Goals are a simple concept, right? They're what we want to accomplish. And while it follows that our goals should play a major role in what we do and the decisions we make, that's not always the case.
As a financial planner, I like to start client meetings by talking about the clients' goals. What do they want to achieve? I've been surprised at how often people can't articulate their goals. Sometimes even if they can articulate them, those goals are not driving their actions and behaviors.
Ideally, your goals are the engine that keeps you making regular smart financial decisions. When faced with an easy out, they motivate you to do the right thing. Follow these five tips to make your financial goals work for you:
- Be specific with amounts and time frames. Too often the goals I hear are vague aspirations. Follow the old SMART-goal acronym guide (Specific, Measurable, Achievable, Relevant and Timebound) to set goals that drive you in the right direction.
- Write them down. We still have a note-card box full of recipes dating back to the beginning of our marriage. Those little cards are inspirational. Heck, just looking at them stirs memories of yesteryear and specific meals and celebrations. My point? The written word is powerful. When it comes to goals, studies have shown that if you take the time to write them down, you're more likely to make them happen.
- Let your goals paint a picture. While the written word is critical, visualizing what you are writing -- the vivid details and associated emotions -- is critical. Imagine strolling beachside in the Caribbean, carefree and unburdened by debt. Whether it's the Caribbean vacation or living debt-free that stokes you, a detailed mind picture can power you through to the finish line.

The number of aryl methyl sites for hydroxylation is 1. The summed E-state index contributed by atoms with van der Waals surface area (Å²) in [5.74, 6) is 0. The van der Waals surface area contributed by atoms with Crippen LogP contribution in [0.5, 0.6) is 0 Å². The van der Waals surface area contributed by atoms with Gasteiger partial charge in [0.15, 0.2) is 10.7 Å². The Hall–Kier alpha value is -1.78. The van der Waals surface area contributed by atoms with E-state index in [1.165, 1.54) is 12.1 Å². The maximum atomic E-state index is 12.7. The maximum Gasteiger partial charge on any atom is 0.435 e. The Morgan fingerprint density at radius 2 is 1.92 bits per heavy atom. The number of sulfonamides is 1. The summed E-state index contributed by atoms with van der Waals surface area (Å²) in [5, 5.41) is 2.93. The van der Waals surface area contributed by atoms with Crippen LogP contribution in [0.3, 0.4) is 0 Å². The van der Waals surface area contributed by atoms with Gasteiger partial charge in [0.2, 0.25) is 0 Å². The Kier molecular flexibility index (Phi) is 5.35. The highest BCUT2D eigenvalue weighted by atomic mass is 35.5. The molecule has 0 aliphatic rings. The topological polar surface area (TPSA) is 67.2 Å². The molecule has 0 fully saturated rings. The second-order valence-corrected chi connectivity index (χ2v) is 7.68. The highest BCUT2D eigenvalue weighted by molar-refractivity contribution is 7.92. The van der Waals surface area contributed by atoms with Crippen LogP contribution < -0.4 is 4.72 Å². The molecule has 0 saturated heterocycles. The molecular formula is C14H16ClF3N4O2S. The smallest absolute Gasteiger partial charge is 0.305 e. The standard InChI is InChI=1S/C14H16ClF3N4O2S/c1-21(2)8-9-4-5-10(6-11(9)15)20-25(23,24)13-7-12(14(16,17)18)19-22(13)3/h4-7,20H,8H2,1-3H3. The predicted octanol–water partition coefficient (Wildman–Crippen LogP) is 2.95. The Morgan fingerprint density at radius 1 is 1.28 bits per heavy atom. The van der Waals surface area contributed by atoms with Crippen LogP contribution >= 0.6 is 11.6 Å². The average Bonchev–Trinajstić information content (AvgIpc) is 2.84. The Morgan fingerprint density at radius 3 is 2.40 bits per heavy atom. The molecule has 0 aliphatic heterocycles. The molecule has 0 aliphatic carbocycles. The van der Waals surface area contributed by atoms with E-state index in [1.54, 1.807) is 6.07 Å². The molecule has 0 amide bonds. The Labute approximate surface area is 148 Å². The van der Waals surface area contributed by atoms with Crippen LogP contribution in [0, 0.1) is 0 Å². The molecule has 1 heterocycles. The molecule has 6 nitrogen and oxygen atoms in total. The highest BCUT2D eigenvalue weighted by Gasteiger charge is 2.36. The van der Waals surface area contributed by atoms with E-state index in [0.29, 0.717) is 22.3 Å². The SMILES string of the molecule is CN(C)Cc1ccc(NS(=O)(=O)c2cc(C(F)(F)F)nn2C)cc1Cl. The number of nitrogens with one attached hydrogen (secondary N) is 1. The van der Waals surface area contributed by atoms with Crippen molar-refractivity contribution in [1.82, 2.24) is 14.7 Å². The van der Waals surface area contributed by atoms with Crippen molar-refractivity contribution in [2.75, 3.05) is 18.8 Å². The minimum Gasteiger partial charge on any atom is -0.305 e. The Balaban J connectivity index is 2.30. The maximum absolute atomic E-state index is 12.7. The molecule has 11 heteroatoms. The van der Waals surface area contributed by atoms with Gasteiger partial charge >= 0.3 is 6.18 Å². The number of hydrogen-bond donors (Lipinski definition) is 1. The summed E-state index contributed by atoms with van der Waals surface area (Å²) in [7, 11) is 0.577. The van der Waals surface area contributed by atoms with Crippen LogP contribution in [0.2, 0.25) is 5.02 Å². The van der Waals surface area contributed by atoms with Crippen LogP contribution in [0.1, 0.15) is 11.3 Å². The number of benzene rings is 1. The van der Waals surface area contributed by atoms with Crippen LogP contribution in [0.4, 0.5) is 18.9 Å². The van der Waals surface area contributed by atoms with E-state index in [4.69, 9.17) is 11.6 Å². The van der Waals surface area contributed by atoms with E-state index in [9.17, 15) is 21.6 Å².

- Keep them front and center. Make your iPhone screen saver an image of your next vacation; write an inspirational post-it note to yourself and stick it in your wallet; tape a picture of your next car to your dashboard -- just a few examples of ways to keep your goals top-of-mind. You've probably got some cool ideas of how to do this yourself.
- Set waypoints. I encourage folks to have short-, medium- and long-term goals. Regardless of what you're working toward, it makes sense to set check-ins along the way. It could be as straightforward as breaking down your goal of paying off all your credit card debt into smaller chunks. This approach will give you reason to celebrate your small successes on the longer journey to your final destination.
Get going with your goals today and make them stick.